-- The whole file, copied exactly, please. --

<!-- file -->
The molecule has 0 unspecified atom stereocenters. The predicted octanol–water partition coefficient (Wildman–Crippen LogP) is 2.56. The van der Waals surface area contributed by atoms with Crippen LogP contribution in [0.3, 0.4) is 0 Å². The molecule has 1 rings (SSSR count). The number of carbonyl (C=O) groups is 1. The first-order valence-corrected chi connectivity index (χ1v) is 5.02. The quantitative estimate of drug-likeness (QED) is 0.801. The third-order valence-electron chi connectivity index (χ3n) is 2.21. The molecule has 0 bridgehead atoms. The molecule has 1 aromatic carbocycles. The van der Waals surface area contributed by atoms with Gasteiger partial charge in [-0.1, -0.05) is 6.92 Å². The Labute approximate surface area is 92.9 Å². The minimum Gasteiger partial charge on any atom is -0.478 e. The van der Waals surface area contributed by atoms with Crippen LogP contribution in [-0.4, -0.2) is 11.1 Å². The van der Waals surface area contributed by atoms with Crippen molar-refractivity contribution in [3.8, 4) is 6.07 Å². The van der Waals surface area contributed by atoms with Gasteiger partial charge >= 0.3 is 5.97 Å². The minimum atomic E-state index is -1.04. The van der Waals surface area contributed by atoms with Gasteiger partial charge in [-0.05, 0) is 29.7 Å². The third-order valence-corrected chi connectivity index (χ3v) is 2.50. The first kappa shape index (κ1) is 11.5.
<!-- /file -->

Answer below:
The molecule has 0 unspecified atom stereocenters. The predicted octanol–water partition coefficient (Wildman–Crippen LogP) is 2.56. The van der Waals surface area contributed by atoms with Crippen LogP contribution in [0.3, 0.4) is 0 Å². The molecule has 1 rings (SSSR count). The number of carbonyl (C=O) groups is 1. The first-order valence-corrected chi connectivity index (χ1v) is 5.02. The quantitative estimate of drug-likeness (QED) is 0.801. The third-order valence-electron chi connectivity index (χ3n) is 2.21. The molecule has 0 bridgehead atoms. The molecule has 1 aromatic carbocycles. The van der Waals surface area contributed by atoms with Gasteiger partial charge in [-0.1, -0.05) is 6.92 Å². The Labute approximate surface area is 92.9 Å². The minimum Gasteiger partial charge on any atom is -0.478 e. The van der Waals surface area contributed by atoms with Crippen LogP contribution in [-0.4, -0.2) is 11.1 Å². The van der Waals surface area contributed by atoms with Crippen molar-refractivity contribution in [3.8, 4) is 6.07 Å². The van der Waals surface area contributed by atoms with Gasteiger partial charge >= 0.3 is 5.97 Å². The minimum atomic E-state index is -1.04. The van der Waals surface area contributed by atoms with Gasteiger partial charge in [-0.05, 0) is 29.7 Å². The third-order valence-corrected chi connectivity index (χ3v) is 2.50. The first kappa shape index (κ1) is 11.5.